Complaints about John Casablancas Modeling School
To Whom It May Concern:
My 13-year-old daughter was called (out of the blue) by our local JC representative two days ago.
The representative spoke to my daughter before asking for me, telling her that they wanted her to "audition" for the "Open Call" Tuesday night, which happened to be the day after we received the phone call.
My child was super excited because they liked her look. Apparently, the representative gave her false hope of a true career before I was handed the phone.
I was very skeptical, but my daughter was very excited, so I decided to see what it was all about.
We arrived 15 minutes early and found the waiting room jam-packed with people of all ages, races, and sizes. In fact, there was nowhere left to sit and more people were arriving.
We filled out an application and turned in a snapshot of my daughter. The receptionist was dressed in a sweatsuit, which I thought was pretty tacky considering it was a "modeling agency."
At 7:10, a woman yelled at the parents to follow her to another area.
I was shocked at the lack of formality, but followed the group into the runway room.
We all had a seat.
A young woman with a big ego and a snotty attitude strutted into the runway room without even introducing herself.
She stepped onto the runway and began her speech with an extreme "know-it-all" attitude. She was super condescending to every adult in that room.
I was ready to walk out right then, but stayed only because my daughter would have been mortified had I reacted that way.
The snotty woman lined the 30 or so people up and had each one walk down the catwalk. She showed them how to walk "properly" with the half-turn and eye contact.
It looked so fake. Each man, woman and child did their best to imitate her. It was humiliating to watch.
My daughter did "well," considering she has had no training. She had stars in her eyes and thought this woman was a model goddess.
After everyone did their little walk, she called each applicant up to her —in front of all who were present.
They had to answer three questions: on a scale between 1-10 (10 being highest), what is their interest in modeling/acting/runway, etc.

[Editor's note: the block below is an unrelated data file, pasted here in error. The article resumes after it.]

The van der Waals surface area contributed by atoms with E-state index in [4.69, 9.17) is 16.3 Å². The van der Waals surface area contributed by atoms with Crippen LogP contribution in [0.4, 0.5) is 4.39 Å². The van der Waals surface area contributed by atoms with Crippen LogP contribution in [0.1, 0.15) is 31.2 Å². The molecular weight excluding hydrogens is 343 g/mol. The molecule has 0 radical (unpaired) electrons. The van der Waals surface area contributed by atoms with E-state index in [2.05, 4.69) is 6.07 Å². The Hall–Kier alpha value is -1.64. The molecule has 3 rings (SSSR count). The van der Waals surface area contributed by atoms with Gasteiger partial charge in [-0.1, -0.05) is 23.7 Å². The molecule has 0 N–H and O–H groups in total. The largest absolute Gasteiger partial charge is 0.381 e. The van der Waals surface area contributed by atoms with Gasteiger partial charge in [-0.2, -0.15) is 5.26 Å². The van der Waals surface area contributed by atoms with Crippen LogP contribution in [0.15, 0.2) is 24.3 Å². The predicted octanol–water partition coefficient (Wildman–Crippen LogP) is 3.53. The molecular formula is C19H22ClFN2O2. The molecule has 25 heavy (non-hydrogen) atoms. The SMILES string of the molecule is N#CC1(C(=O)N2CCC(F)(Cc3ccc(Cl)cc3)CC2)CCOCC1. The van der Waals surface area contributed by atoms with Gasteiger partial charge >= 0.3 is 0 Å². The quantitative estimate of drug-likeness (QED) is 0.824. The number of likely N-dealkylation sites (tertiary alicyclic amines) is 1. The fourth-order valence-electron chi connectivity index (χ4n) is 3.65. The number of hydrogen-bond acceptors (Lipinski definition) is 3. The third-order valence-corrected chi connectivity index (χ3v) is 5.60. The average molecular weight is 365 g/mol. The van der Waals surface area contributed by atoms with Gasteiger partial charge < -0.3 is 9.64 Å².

The first girl answered "six" and was scolded by an older JC woman who had joined us for the "interview" part of the night.
The older woman said, "Well, if you only have an interest of a six, then you have no business being here tonight."
Well, that told everyone to definitely say "10" no matter how they truly felt!
The next question was: "At what level do you grade yourself: A, B, or C?" with "A" being professional model with experience and no need for school —ready for immediate bookings; "B" is with some or no experience, but may need some schooling; and "C" being not ready at all, and not truly interested.
All answered "B."
The third question was for the parents: "How long has Jane Doe been interested in pursuing this career? Will you support her fully? Are you willing to send her to classes IF she needs them?"
They then gave us a time to come in two nights later for a personal interview. This would occur IF we didn't get a call from the agency telling us they were not interested.
Of course, we never received that call today, which means they are interested (in our money).
At the end of the group interview, the applicant needed to pick up a sheet of paper and could leave.
This sheet of paper, which was casually tossed onto the floor by the snotty woman with no name, reads like this —word for word:
Note that when I was 13 years old, my parents sent me to a JC in Fairview Heights, IL. It is now closed. It was a total waste of money.
I don't remember a lot about it now, besides learning to apply makeup, which did help me, and learning how to pluck my eyebrows. They taught no photography skills back then.
I know of nobody who ever got any jobs from JC out of my class. But the teacher always said she had jobs. Makes me wonder if the teachers stole the jobs from the students.
Oh, well, it's too late now.
One final note. They promised me back in 1983 that I could "always" come back to refresh my makeup skills, runway, or anything else I needed practice on —for FREE. Has anyone ever heard this claim? I should see if they will still allow me to do this.
M.L. in NC
To Whom It May Concern:
I was looking for the John Casablancas website and came along to yours.
I have wanted to be a model all my life. I went to a modeling school once (Barbizon in Tennessee). Then I moved to Florida, and that's when I heard of John Casablancas.
I told them I had already taken classes somewhere else, but the person told me, "It takes more than a cute face to be a model."
That really lowered my self-esteem.
I moved back to Tennessee and came to the agency here. Basically, they told me I had to take classes but they would put me in advanced classes.
The problem is it costs way too much. I am 16 so I don't have a lot of money. I really want to be a model, but I know that that is not the way.